Wednesday, 8 December 2010

Poor writing

Şencan pointed out the following paragraph in Stephen Donaldson's book, 'Against All Things Ending'.
... Her encounter with Viles informed her health-sense. She had experienced the eldritch paresthesia. She could not see the meaning of the strands; but she could hear that they had meaning. She could smell the austere suzerainty which had suffused their creation ...
This feels like a good example of poor writing.

Why? It depends on what you think of the purpose of writing. The best writing can be used to inform or entertain, and often both. Yet it should never be just to laud the intelligence of the writer over the reader.

Writing should be accessible to as many readers as possible, yet not treat them as though they are simple. The best writing should challenge the readers with concepts rather than words; after all, the grandest concepts can always be explained with skilfully applied simple words.

The type of writing depends on your audience. My writing suffers from my career in computer software; not just in terms of over use of passive voice (always a problem for technical writers), but also in the fact that I use technical terms that I assume people will understand. I always try to explain terms as simply as possible, but it is a hard task. One of the advantages of blogging is that you can always add links to complex words or terms.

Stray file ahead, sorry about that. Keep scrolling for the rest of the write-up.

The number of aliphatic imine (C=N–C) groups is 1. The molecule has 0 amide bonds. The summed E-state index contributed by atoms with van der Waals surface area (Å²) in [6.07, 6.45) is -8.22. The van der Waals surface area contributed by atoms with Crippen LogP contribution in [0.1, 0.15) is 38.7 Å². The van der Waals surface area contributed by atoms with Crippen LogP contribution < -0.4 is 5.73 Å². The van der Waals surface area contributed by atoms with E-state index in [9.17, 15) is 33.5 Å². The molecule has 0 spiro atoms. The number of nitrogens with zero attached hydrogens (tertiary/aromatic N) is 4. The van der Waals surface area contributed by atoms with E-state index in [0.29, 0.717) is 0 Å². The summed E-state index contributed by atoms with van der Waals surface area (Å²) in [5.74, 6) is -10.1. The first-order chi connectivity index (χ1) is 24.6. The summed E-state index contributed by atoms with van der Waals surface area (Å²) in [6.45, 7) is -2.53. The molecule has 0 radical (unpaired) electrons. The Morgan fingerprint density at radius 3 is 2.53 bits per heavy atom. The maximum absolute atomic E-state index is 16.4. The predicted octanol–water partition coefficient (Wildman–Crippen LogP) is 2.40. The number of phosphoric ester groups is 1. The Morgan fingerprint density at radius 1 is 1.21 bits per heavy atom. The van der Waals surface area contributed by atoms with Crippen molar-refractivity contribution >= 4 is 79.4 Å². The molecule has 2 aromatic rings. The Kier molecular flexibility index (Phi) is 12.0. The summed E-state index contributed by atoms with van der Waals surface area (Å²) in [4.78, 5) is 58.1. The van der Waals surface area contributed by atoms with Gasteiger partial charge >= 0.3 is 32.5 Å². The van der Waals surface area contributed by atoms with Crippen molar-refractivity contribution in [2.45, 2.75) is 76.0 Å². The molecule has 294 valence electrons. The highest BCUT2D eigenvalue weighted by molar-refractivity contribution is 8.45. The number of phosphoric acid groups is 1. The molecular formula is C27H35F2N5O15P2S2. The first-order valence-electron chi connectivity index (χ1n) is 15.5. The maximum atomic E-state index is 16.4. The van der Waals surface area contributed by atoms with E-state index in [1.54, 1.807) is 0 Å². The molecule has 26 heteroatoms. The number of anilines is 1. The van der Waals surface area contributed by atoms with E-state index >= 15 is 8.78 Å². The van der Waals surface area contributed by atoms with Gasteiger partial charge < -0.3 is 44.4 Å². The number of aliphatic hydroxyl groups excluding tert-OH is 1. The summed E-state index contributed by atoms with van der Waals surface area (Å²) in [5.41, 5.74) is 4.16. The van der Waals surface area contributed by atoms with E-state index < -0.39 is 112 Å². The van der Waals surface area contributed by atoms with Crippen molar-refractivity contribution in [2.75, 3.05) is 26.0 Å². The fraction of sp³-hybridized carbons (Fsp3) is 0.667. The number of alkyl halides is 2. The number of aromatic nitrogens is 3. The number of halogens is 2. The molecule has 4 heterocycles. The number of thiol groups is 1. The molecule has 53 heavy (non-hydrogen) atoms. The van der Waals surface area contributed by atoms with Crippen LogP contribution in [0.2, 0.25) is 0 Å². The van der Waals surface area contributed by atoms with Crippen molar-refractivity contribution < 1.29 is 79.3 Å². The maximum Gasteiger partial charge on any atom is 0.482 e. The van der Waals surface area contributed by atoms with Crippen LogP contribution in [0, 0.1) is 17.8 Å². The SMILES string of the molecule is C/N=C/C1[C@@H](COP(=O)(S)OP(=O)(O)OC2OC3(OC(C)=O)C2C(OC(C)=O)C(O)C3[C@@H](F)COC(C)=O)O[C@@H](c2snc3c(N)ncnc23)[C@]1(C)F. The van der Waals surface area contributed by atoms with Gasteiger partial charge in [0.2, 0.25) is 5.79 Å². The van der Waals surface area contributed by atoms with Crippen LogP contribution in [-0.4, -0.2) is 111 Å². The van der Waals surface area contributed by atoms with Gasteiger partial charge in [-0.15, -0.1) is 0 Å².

Similarly, writing for children should be simpler than that for adults. JK Rowling breaks many of the unofficial rules of writing in her Harry Potter series (e.g. 'she squealed excitedly'), but her writing style works brilliantly well for children.

There is no problem with using long and convoluted words such as 'paresthesia', 'eldritch' and 'convoluted', but it is best to explain their meaning first; a skilful writer can subtly educate the reader in this manner. Too many writers use complicated words as a way of showing off, bigging themselves up over their readers.

For instance, is 'She had experienced the eldritch paresthesia.' really better than 'The eerie, prickling sensation crawled over her skin.'? It is actually hard to know, as it is difficult to decipher exactly what Donaldson meant in his original sentence.

Donaldson is making himself appear big-headed and turning off the reader.


Alan Sloman said...

You weren't impressed, were you David?

David Cotton said...

Oh, I was verily impressed. The text inculcated the doctrine of composing my thesis as verbosely as possible.

Or summit like that.